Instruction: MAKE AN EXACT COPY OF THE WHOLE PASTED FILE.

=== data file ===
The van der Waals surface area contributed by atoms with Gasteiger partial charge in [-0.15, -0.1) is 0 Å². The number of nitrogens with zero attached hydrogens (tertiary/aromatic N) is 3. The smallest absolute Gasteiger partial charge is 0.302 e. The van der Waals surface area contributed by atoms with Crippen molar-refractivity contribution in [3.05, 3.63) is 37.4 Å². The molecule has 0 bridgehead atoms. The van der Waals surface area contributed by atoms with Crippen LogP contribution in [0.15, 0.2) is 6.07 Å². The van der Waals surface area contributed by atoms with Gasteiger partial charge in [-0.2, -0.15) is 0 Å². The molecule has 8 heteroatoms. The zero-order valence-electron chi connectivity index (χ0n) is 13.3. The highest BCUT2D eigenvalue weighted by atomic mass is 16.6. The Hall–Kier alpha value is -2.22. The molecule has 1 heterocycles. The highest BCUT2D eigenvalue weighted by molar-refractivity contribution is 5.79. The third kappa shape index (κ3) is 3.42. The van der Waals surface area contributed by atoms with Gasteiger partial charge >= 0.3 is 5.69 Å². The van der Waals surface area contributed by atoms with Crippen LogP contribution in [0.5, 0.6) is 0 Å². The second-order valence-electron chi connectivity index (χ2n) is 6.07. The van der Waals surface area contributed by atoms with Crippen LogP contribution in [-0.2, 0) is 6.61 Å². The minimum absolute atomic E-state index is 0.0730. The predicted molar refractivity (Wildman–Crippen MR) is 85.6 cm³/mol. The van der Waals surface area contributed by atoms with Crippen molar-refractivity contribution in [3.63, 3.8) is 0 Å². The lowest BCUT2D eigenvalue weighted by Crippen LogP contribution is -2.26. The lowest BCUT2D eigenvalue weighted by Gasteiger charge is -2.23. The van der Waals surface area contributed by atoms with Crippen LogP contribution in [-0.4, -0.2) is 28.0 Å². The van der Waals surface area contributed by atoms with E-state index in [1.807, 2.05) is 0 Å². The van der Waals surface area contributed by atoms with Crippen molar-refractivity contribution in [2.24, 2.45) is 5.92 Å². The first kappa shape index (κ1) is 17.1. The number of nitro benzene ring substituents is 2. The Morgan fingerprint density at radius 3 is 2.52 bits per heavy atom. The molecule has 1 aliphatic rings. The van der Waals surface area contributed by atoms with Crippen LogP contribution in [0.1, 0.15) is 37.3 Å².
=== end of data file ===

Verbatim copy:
The van der Waals surface area contributed by atoms with Gasteiger partial charge in [-0.15, -0.1) is 0 Å². The number of nitrogens with zero attached hydrogens (tertiary/aromatic N) is 3. The smallest absolute Gasteiger partial charge is 0.302 e. The van der Waals surface area contributed by atoms with Crippen molar-refractivity contribution in [3.05, 3.63) is 37.4 Å². The molecule has 0 bridgehead atoms. The van der Waals surface area contributed by atoms with Crippen LogP contribution in [0.15, 0.2) is 6.07 Å². The van der Waals surface area contributed by atoms with Gasteiger partial charge in [-0.2, -0.15) is 0 Å². The molecule has 8 heteroatoms. The zero-order valence-electron chi connectivity index (χ0n) is 13.3. The highest BCUT2D eigenvalue weighted by atomic mass is 16.6. The Hall–Kier alpha value is -2.22. The molecule has 1 heterocycles. The highest BCUT2D eigenvalue weighted by molar-refractivity contribution is 5.79. The third kappa shape index (κ3) is 3.42. The van der Waals surface area contributed by atoms with Gasteiger partial charge >= 0.3 is 5.69 Å². The van der Waals surface area contributed by atoms with Crippen LogP contribution in [0.5, 0.6) is 0 Å². The second-order valence-electron chi connectivity index (χ2n) is 6.07. The van der Waals surface area contributed by atoms with Crippen LogP contribution in [-0.2, 0) is 6.61 Å². The minimum absolute atomic E-state index is 0.0730. The predicted molar refractivity (Wildman–Crippen MR) is 85.6 cm³/mol. The van der Waals surface area contributed by atoms with Crippen molar-refractivity contribution in [3.63, 3.8) is 0 Å². The lowest BCUT2D eigenvalue weighted by Crippen LogP contribution is -2.26. The lowest BCUT2D eigenvalue weighted by Gasteiger charge is -2.23. The van der Waals surface area contributed by atoms with Crippen LogP contribution in [-0.4, -0.2) is 28.0 Å². The van der Waals surface area contributed by atoms with E-state index in [1.807, 2.05) is 0 Å². The van der Waals surface area contributed by atoms with Crippen molar-refractivity contribution in [2.24, 2.45) is 5.92 Å². The first kappa shape index (κ1) is 17.1. The number of nitro benzene ring substituents is 2. The Morgan fingerprint density at radius 3 is 2.52 bits per heavy atom. The molecule has 1 aliphatic rings. The van der Waals surface area contributed by atoms with Crippen LogP contribution in [0.1, 0.15) is 37.3 Å².